The following explanation is provided by the American Sleep Association:

Idiopathic insomnia is a rare form of chronic insomnia that contains no visible signs of its cause. It is a life-long syndrome that seems to present upon birth, and is theorized as being the result of an underactive sleep system, or overactive awakening system, but no verifiably true origin or cause of the disorder is known.

It is known that idiopathic insomnia exists without the detectable presence of other sleeping disorders, medical problems, medication or substance use or abuse, any underlying behavioural problems that could cause poor or unfulfilling sleep, and any psychiatric disorders. It is also not the result of poor sleep hygiene. Idiopathic insomnia often occurs nightly, and may include short sleeping times, numerous nighttime awakenings that cannot be explained, and difficulty falling asleep even when the body feels sufficiently tired to do so. This all happens without the presence of any stress that may cause a similar scenario in others, no psychological or neurological disorders, and no medication or substance use.

One of the things that I take from this explanation is the comfort that it isn’t my fault that I can’t sleep. I’m not doing anything wrong; I didn’t do anything to cause this; and there isn’t anything that would have helped had it been diagnosed earlier. (This last point is pertinent because I tend to flog myself for ignoring my health problems.) The down side to this is that idiopathic insomnia like mine is incurable and resistant to treatment.  For years and years doctors have tried to help me get a decent night’s sleep and I’ve spent even longer researching sleep for the same reason. So far, no cognitive behavioral therapy has been effective and pharmacological therapy doesn’t make a dent. I can go for days without sleeping at all. I feel zombie-like, exhausted, and befuddled. It takes me two and three times as long to perform simple tasks. And since I’m an epileptic, I can’t drive in my sleep-deprived state. So, I stay at home and try to work. My scholarly writing and reading takes much longer, but I try. Around the house work often results in broken items and trips and falls, but in spite of the black and blue marks and the pain, I try.  During the past two weeks, I’ve slept a little more, thought it tends to be at odd times, for short periods, and not particularly restful. Still, I’ll take what I can get. My doctor warned me that I’ll never reach a point where I will experience “normal” sleep and feel truly rested, but I’m happy for what I can get. Oh, and apparently at least one other person is happy. My sleep doctor tracked down my internist in the doctor’s lounge so that he could thank him personally for referring such a fascinating (read: rare and unusual) case. Turns out less than 1% of the population has chronic idiopathic insomnia. Well, at least I’m making someone happy.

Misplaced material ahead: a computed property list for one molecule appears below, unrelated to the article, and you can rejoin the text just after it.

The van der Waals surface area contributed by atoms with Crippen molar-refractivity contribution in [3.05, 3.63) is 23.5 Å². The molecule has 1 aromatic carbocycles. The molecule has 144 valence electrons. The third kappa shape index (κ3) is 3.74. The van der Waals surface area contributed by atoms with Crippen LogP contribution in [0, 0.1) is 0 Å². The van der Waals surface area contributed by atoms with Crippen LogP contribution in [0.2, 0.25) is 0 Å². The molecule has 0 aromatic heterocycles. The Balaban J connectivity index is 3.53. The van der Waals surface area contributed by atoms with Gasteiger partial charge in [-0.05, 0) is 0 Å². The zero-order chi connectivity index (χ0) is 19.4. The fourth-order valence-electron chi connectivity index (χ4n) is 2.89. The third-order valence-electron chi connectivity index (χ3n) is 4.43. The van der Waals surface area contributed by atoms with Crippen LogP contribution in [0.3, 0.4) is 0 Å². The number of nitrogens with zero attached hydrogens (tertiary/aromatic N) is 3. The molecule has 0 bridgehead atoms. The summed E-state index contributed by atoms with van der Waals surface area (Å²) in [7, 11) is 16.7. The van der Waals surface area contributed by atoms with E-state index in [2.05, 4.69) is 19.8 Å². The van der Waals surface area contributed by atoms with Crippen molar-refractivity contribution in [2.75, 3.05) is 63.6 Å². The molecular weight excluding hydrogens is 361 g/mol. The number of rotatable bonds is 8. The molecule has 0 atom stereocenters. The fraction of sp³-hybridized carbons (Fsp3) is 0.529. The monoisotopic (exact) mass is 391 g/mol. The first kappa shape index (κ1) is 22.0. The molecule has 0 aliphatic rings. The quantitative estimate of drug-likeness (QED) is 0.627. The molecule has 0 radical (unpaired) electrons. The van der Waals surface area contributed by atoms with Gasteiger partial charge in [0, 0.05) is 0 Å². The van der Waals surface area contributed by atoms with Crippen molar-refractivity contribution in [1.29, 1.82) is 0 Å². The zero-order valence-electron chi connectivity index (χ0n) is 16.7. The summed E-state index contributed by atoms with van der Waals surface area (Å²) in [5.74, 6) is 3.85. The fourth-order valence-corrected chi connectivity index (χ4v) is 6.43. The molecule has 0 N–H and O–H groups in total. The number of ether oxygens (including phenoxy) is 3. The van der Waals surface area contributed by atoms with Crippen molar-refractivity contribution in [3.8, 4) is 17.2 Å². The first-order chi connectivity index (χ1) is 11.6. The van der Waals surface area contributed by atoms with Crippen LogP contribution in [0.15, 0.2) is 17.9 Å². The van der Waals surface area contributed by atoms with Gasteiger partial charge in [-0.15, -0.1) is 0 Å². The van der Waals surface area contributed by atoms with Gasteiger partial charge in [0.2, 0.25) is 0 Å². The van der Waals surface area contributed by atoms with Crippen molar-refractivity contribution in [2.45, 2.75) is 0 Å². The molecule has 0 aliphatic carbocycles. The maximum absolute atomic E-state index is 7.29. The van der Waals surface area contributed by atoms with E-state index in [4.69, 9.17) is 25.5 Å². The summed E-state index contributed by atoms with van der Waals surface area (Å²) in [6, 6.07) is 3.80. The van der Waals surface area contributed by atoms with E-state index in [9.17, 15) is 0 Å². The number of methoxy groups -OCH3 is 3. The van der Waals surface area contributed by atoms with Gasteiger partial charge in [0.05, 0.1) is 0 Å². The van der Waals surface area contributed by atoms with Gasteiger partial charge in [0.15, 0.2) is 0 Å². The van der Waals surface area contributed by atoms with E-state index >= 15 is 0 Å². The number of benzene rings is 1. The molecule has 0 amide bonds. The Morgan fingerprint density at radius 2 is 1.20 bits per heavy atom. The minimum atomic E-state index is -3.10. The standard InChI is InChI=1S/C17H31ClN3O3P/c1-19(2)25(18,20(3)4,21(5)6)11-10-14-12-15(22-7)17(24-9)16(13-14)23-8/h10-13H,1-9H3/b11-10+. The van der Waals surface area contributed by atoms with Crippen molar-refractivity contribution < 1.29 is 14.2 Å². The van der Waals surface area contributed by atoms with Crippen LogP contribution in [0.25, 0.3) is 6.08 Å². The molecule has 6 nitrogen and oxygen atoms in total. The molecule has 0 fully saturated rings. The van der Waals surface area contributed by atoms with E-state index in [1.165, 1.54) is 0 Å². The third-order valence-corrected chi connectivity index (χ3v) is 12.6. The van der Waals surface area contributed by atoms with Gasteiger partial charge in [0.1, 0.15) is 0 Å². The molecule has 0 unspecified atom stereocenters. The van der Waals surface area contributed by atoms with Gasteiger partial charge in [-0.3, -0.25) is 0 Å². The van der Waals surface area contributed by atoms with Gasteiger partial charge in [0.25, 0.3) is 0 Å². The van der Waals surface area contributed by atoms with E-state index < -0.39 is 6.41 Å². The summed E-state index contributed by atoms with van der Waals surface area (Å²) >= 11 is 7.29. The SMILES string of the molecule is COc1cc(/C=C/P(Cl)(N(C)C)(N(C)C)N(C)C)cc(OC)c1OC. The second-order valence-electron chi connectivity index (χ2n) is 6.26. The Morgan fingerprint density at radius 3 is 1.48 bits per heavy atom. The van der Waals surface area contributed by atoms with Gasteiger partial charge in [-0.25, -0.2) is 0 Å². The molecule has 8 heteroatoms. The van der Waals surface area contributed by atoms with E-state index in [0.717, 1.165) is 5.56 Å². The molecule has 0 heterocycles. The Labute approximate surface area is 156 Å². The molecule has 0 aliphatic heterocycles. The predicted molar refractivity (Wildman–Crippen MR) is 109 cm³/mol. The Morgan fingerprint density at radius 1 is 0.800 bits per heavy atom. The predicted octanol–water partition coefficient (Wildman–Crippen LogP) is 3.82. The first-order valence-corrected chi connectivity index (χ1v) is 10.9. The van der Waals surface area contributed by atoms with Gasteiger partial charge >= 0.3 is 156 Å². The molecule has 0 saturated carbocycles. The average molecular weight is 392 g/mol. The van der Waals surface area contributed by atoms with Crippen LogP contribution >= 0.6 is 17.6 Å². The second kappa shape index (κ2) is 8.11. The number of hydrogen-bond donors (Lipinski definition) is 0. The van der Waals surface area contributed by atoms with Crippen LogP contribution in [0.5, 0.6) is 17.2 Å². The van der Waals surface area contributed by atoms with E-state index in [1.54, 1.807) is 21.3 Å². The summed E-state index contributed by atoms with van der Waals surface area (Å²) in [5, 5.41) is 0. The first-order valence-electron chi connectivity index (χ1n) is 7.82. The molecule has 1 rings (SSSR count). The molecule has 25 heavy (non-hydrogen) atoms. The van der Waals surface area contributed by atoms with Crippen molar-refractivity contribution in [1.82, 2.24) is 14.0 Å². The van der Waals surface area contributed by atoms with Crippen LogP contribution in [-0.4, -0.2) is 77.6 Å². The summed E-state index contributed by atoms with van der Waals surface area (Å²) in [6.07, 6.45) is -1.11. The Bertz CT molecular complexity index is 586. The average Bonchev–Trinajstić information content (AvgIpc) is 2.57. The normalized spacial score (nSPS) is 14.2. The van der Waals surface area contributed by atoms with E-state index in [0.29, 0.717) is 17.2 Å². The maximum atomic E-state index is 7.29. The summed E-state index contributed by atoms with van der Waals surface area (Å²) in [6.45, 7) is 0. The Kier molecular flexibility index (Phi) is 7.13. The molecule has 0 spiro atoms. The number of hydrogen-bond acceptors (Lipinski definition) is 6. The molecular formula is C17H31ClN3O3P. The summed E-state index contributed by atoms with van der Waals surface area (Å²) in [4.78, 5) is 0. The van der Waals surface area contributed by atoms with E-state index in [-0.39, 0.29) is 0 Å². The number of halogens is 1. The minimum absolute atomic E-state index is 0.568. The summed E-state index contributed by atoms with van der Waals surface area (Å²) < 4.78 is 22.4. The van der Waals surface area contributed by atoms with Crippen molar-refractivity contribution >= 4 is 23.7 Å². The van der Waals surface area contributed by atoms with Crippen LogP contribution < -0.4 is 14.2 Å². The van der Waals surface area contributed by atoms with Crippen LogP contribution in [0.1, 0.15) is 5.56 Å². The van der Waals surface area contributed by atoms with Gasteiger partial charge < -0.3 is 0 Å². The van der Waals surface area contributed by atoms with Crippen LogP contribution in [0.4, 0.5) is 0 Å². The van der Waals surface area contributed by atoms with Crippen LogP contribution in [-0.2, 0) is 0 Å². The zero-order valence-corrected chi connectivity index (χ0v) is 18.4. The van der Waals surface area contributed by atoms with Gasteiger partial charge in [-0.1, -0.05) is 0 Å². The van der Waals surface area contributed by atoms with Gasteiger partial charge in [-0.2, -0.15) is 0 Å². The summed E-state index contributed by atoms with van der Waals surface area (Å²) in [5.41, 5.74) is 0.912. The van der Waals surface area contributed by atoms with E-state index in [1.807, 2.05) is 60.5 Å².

3 thoughts

  1. Such an honest post, Rhetoricat. I’m proud of you for writing this, and for seeking a cause and a cure, and for your perseverance!

  2. I’m sorry that the diagnosis doesn’t bring a number of good and effective techniques. I have had insomnia since an infant as well, but have always felt it was due to safety, abuse, and anxiety. I could be wrong, though, it could be something like this. So I do understand how hard it is to always be lacking in sleep and to never really feeling on top of things due to a restful sleep. Now you have two diagnosis that is around 1%, as Celiac’s is less than 1% of the population and I am also Celiac.

    Good and healing thoughts to you.


  3. Thank you for your kind reply, Kate. It is a struggle and one that is common among those with PTSD. My guess is that it’s probably a combination of both. Good and healing thoughts to you as well.